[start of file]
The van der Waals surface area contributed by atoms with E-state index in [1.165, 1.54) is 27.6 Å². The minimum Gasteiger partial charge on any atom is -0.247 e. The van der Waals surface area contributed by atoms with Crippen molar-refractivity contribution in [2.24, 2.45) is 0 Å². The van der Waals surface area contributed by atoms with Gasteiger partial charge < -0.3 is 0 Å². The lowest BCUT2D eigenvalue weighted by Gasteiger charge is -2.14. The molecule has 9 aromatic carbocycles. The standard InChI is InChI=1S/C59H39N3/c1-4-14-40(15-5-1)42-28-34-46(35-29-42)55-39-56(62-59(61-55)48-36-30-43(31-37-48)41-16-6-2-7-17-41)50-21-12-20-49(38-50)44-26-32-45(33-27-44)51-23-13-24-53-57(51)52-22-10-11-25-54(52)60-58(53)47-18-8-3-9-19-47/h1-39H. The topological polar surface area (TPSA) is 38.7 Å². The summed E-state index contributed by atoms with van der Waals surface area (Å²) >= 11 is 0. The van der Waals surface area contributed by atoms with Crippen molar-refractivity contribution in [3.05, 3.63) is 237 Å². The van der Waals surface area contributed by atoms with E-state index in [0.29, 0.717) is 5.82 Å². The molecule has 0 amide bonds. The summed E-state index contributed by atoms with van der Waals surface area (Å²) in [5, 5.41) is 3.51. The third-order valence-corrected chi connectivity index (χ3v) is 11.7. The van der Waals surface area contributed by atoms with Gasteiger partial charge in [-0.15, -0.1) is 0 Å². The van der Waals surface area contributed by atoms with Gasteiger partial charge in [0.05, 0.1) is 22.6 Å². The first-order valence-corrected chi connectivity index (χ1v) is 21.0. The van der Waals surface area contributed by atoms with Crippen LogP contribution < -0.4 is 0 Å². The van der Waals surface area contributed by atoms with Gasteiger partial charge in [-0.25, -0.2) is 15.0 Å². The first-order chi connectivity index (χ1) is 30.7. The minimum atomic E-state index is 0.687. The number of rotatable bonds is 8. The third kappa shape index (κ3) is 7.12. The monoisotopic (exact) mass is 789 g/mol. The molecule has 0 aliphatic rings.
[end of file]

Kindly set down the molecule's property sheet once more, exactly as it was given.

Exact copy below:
The van der Waals surface area contributed by atoms with E-state index in [1.165, 1.54) is 27.6 Å². The minimum Gasteiger partial charge on any atom is -0.247 e. The van der Waals surface area contributed by atoms with Crippen molar-refractivity contribution in [2.24, 2.45) is 0 Å². The van der Waals surface area contributed by atoms with Gasteiger partial charge < -0.3 is 0 Å². The lowest BCUT2D eigenvalue weighted by Gasteiger charge is -2.14. The molecule has 9 aromatic carbocycles. The standard InChI is InChI=1S/C59H39N3/c1-4-14-40(15-5-1)42-28-34-46(35-29-42)55-39-56(62-59(61-55)48-36-30-43(31-37-48)41-16-6-2-7-17-41)50-21-12-20-49(38-50)44-26-32-45(33-27-44)51-23-13-24-53-57(51)52-22-10-11-25-54(52)60-58(53)47-18-8-3-9-19-47/h1-39H. The topological polar surface area (TPSA) is 38.7 Å². The summed E-state index contributed by atoms with van der Waals surface area (Å²) >= 11 is 0. The van der Waals surface area contributed by atoms with Crippen molar-refractivity contribution in [3.05, 3.63) is 237 Å². The van der Waals surface area contributed by atoms with E-state index in [0.29, 0.717) is 5.82 Å². The molecule has 0 amide bonds. The summed E-state index contributed by atoms with van der Waals surface area (Å²) in [5, 5.41) is 3.51. The third-order valence-corrected chi connectivity index (χ3v) is 11.7. The van der Waals surface area contributed by atoms with Gasteiger partial charge in [-0.15, -0.1) is 0 Å². The van der Waals surface area contributed by atoms with Gasteiger partial charge in [0.05, 0.1) is 22.6 Å². The first-order valence-corrected chi connectivity index (χ1v) is 21.0. The van der Waals surface area contributed by atoms with Crippen LogP contribution < -0.4 is 0 Å². The van der Waals surface area contributed by atoms with Gasteiger partial charge in [-0.25, -0.2) is 15.0 Å². The first-order chi connectivity index (χ1) is 30.7. The minimum atomic E-state index is 0.687. The number of rotatable bonds is 8. The third kappa shape index (κ3) is 7.12. The monoisotopic (exact) mass is 789 g/mol. The molecule has 0 aliphatic rings.